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TagOcean planets

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Six worlds

New Class of “Hycean” Exoplanets May Feature Life

The new James Webb Telescope will enable much clearer resolution for the composition believed necessary for hosting life

A group of Cambridge astronomers, studying the more than 4000 confirmed exoplanets, think that hydrogen-rich planets may host life. These “Hycean” planets are more numerous than planets similar to Earth and are easier to observe, especially through the new James Webb telescope, to be launched later this year. They are thought to be completely covered by oceans and are termed “mini-Neptune water worlds”: Many of the prime Hycean candidates identified by the researchers are bigger and hotter than Earth, but still have the characteristics to host large oceans that could support microbial life similar to that found in some of Earth’s most extreme aquatic environments. These planets also allow for a far wider habitable zone, or ‘Goldilocks zone’, compared to…

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Colorful exoplanet insolated on black

Why the Search for ET Now Focuses on Oceans in the Outer Planets

Some researchers are refining their ET life-tracking skills

The moons of the outer planets, research shows, have vast oceans and water is an essential ingredient of life as we know it. Natalie Elliot, a science writer with a specialty in astrobiology, explains, The hottest spots in the search for alien life are a few frigid moons in the outer solar system, each known to harbor a liquid-water ocean beneath its icy exterior. There is Saturn’s moon Titan, which hides a thick layer of briny water beneath a frozen surface dotted with lakes of liquid hydrocarbon. Titan’s sister Saturnian moon Enceladus has revealed its subsurface sea with geyserlike plumes venting from cracks near its south pole. Plumes also emanate from a moon that is one planet closer to the…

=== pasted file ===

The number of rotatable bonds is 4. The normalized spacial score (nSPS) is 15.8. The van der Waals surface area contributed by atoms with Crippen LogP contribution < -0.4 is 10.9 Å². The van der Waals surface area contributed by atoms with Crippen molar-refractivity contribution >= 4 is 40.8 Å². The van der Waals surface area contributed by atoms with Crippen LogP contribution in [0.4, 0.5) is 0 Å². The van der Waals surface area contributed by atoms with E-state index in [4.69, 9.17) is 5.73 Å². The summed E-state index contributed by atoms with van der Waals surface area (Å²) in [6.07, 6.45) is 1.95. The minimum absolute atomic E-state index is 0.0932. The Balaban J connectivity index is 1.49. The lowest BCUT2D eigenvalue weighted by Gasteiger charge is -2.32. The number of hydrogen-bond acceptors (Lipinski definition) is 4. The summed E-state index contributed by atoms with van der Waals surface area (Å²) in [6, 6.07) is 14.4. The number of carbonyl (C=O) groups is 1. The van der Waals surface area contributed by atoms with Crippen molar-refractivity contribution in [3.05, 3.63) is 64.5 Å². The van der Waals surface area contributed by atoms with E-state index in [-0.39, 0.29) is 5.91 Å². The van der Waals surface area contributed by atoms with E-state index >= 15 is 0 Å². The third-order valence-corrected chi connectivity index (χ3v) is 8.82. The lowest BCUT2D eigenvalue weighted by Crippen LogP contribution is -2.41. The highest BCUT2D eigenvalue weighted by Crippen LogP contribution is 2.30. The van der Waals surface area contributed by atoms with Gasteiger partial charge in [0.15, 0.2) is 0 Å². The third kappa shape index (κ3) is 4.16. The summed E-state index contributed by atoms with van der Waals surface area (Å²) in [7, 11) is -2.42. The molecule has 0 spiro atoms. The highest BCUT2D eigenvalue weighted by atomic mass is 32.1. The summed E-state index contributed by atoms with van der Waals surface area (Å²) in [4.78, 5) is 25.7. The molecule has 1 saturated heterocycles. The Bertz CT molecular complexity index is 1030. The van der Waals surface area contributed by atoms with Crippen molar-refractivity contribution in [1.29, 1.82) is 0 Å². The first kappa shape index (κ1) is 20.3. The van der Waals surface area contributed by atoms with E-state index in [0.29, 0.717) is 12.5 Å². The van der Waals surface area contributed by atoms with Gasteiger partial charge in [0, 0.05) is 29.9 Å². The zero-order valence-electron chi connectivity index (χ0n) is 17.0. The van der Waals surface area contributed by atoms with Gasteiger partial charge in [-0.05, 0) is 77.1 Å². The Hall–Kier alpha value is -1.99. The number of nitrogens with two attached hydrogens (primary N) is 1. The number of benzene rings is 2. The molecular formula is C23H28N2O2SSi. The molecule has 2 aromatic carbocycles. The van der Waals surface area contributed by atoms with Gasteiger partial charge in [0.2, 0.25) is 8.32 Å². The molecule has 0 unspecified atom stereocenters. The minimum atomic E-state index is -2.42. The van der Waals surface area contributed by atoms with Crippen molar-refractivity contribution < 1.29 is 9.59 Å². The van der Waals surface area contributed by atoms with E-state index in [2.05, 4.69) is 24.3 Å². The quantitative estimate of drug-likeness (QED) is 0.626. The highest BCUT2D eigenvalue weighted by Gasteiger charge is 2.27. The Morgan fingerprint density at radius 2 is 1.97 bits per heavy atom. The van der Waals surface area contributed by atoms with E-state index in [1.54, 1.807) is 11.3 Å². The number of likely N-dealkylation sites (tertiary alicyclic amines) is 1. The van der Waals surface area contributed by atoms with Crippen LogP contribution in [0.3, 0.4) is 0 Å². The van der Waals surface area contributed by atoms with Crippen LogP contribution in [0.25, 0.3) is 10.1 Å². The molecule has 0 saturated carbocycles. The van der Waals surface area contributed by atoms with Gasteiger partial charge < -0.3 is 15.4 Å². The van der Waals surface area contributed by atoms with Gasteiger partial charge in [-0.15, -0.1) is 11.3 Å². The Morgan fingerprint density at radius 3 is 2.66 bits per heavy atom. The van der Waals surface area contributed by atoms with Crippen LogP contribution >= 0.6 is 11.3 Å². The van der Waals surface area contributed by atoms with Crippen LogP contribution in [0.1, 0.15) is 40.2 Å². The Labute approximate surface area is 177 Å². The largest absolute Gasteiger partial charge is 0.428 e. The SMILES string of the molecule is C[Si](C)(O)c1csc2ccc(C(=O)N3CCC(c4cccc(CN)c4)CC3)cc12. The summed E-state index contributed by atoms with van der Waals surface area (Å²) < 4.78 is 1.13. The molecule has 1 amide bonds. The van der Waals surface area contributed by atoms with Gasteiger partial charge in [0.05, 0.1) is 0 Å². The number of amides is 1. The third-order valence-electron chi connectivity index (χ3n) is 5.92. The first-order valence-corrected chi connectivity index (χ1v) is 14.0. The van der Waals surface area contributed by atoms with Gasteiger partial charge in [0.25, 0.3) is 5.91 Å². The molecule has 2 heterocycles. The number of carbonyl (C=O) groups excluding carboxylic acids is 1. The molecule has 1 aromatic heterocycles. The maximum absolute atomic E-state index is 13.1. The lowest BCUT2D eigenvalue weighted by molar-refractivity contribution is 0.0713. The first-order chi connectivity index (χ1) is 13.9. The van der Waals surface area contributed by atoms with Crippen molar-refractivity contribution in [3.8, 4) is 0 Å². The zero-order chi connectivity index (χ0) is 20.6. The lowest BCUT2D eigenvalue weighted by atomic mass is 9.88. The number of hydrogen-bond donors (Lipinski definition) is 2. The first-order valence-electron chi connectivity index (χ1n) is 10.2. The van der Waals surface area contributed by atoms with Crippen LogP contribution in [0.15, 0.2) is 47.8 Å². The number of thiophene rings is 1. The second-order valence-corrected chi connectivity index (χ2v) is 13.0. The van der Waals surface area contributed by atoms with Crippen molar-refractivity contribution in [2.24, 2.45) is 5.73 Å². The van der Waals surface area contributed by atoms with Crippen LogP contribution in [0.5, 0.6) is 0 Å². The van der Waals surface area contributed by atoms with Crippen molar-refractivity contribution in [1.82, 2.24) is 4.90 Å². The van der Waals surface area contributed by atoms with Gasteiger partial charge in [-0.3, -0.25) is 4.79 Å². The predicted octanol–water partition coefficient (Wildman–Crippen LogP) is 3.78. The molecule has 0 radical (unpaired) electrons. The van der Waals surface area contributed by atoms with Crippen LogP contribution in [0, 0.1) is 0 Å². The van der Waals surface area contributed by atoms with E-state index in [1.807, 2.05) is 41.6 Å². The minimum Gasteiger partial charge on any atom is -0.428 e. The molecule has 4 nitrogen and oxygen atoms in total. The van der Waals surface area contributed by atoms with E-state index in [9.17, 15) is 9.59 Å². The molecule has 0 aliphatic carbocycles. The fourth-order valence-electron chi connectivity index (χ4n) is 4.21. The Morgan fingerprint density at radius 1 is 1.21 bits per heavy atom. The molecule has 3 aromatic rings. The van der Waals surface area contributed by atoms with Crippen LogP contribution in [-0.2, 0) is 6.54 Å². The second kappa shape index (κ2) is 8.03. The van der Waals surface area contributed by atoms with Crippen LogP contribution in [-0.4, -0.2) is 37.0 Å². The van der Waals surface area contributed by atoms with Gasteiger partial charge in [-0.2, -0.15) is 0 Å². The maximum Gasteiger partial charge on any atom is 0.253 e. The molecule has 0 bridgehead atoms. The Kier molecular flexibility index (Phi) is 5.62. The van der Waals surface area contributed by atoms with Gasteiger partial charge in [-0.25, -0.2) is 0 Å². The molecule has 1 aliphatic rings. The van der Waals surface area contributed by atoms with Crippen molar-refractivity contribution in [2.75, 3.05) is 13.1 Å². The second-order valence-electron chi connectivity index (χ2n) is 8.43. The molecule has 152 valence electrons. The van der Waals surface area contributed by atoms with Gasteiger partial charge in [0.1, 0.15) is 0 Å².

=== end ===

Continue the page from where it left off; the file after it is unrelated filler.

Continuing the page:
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alien world, exoplanet in the habitable zone, planet with moon, water and plant life

Could the Universe Be Swimming in Watery Planets?

A new hypothesis of planet formation means that watery worlds may be common rather than rare

As the Mars Rover Perseverance motors around looking for evidence of past life on a now- mostly dry planet, some researchers are asking, can we be sure that most planets in our galaxy are dry? A common assumption among exoplanet experts is that most planets got their water via a chance hit early on from an icy asteroid. But researchers from the GLOBE Institute at the University of Copenhagen offer an alternative scenario, based on the millimetre-sized particles of ice and carbon that orbit all the young stars in our Milky Way galaxy. If masses of these particles are incorporated into a planet from its beginning, it isn’t a matter of chance whether the planet has water. It is a…

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weird ice planet

We Won’t Find ET on Ocean Planets, Researchers Say

We will see few extraterrestrials if a great many promising exoplanets are Waterworlds

Science writer Matt Williams has been writing a series on the question of why, despite the size of our galaxy, we see no other intelligent life forms. It could be, he suggests, that “many planets out there are just too watery!” Williams points out that, although water covers 71% of Earth’s surface, it is only 0.02% of the planet’s mass. If the proportion were much higher, Earth would be an ocean planet because the water would surface. It’s an open question whether an ocean planet would feature highly technologically developed intelligent life forms. Dolphins, for example, are quite intelligent but they do not seek to use any technology. The question of whether a planet could have too much water arose,…